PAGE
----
No English-friendly Region B or Region C Blu-rays are currently available.
The Hidden Fortress (Kakushi-toride no san-akunin, 1958)
Criterion will put out a new dual format DVD+Blu-ray release of The Hidden Fortress on March 18, 2014. It is expected to be excellent.
The Blu-ray comes with a new HD quality transfer and also includes a new audio commentary by film scholar and Kurosawa expert Stephen Prince. As with their other up-to-date releases, Criterion will also be including the relevant episode from the Toho Masterworks documentary series titled Akira Kurosawa: It Is Wonderful to Create. Criterion also lists a new subtitle translation and a booklet with an essay by Catherine Russell. Like their original DVD release, the set will also include the 2001 interview with George Lucas and the film’s original theatrical trailer.
Criterion’s The Hidden Fortress Blu-ray is available for pre-order from Amazon.com. As a Criterion release, it is intended for the North American market and requires a Region A player.
No other English friendly Blu-ray releases of The Hidden Fortress are currently available.
Yojimbo (Yojimbo, 1961)
Criterion released Yojimbo on Blu-ray in March 2010 to celebrate Kurosawa’s centenary. (They had originally planned to put out Seven Samurai, but couldn’t finish the restoration in time.)
This Region A release is an improvement over Criterion’s earlier DVD release, as both video and audio quality have been enhanced by the high definition treatment. The extras included are exactly the same as with the DVD release: these include the Yojimbo episode of the excellent It is Wonderful to Create documentary, a Stephen Prince commentary, a trailer and a teaser, as well as a booklet with an essay and further notes about the film.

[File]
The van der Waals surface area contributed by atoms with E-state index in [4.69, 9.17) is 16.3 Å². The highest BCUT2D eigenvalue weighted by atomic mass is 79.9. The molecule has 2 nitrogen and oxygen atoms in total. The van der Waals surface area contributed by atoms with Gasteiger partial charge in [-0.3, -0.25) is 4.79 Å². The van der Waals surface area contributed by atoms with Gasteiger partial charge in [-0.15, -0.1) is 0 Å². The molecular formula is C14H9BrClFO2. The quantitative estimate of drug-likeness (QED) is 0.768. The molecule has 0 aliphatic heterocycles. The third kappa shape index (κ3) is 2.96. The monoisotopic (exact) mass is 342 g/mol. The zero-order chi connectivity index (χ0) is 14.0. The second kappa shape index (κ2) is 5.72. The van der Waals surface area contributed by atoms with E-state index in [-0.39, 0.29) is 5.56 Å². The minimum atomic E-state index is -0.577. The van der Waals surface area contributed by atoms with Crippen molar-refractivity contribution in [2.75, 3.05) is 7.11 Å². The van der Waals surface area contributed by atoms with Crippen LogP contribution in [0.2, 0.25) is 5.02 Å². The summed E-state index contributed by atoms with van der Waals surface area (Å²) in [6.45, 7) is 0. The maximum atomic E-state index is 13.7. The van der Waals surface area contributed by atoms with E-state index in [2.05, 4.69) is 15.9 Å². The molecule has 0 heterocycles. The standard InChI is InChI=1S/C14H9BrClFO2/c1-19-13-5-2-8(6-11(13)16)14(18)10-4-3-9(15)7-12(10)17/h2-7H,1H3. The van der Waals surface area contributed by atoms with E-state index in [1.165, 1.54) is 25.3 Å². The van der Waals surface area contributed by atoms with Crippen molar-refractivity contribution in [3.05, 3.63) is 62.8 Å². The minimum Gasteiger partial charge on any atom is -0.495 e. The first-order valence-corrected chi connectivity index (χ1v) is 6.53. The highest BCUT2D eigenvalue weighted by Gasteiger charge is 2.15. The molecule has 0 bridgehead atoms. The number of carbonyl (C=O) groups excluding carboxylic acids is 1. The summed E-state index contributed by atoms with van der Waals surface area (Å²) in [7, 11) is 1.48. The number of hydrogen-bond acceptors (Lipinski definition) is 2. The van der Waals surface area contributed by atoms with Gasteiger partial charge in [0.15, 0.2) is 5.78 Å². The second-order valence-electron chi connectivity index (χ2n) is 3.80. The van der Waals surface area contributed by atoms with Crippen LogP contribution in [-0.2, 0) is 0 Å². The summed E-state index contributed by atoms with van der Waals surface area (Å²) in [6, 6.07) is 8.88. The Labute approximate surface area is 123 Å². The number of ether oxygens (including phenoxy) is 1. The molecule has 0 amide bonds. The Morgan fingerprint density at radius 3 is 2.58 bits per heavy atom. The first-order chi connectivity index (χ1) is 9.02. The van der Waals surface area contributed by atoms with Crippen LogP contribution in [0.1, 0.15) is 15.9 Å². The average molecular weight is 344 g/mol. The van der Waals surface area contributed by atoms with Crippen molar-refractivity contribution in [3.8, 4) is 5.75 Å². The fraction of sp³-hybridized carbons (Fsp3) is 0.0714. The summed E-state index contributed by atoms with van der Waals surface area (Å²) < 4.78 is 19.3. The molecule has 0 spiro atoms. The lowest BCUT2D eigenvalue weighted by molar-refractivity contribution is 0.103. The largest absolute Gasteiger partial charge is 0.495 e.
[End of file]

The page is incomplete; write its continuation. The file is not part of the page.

There are currently no English-friendly Region B or Region C Blu-ray releases of Yojimbo.
Note that Yojimbo is also available in a single box set together with its sequel Sanjuro, which Criterion re-released simultaneously. This double pack is similarly available from Amazon.com, Amazon.ca, as well as from Amazon.co.uk as an import.
Sanjuro (Tsubaki Sanjuro, 1962)
Criterion released Sanjuro on Blu-ray in March 2010 to celebrate Kurosawa’s centenary. (They had originally planned to put out Seven Samurai, but couldn’t finish the restoration in time.)
This Region A release is a slight improvement over Criterion’s earlier DVD release, with both video and audio quality somewhat enhanced by the high definition treatment, but not as much as is the case with Yojimbo. Unfortunately, the Blu-ray edition of Sanjuro duplicates the problem with Criterion’s DVD version that has to do with cropping: when you compare Criterion editions to other editions, you can see that the Criterions miss some of the width. To see it for yourself, take a look at DVD Beaver’s Sanjuro screenshot comparison.
The extras included on the Sanjuro Blu-ray are exactly the same as with the Sanjuro DVD release: these include the Sanjuro episode of the excellent It is Wonderful to Create documentary, a Stephen Prince commentary, a trailer and a teaser, as well as a booklet with an essay and further notes about the film.
There are currently no English-friendly Region B or Region C Blu-ray releases of Sanjuro.
Note that Sanjuro is also available in a single box set together with Yojimbo, which Criterion re-released simultaneously. This double pack is similarly available from Amazon.com, Amazon.ca, as well as from Amazon.co.uk as an import.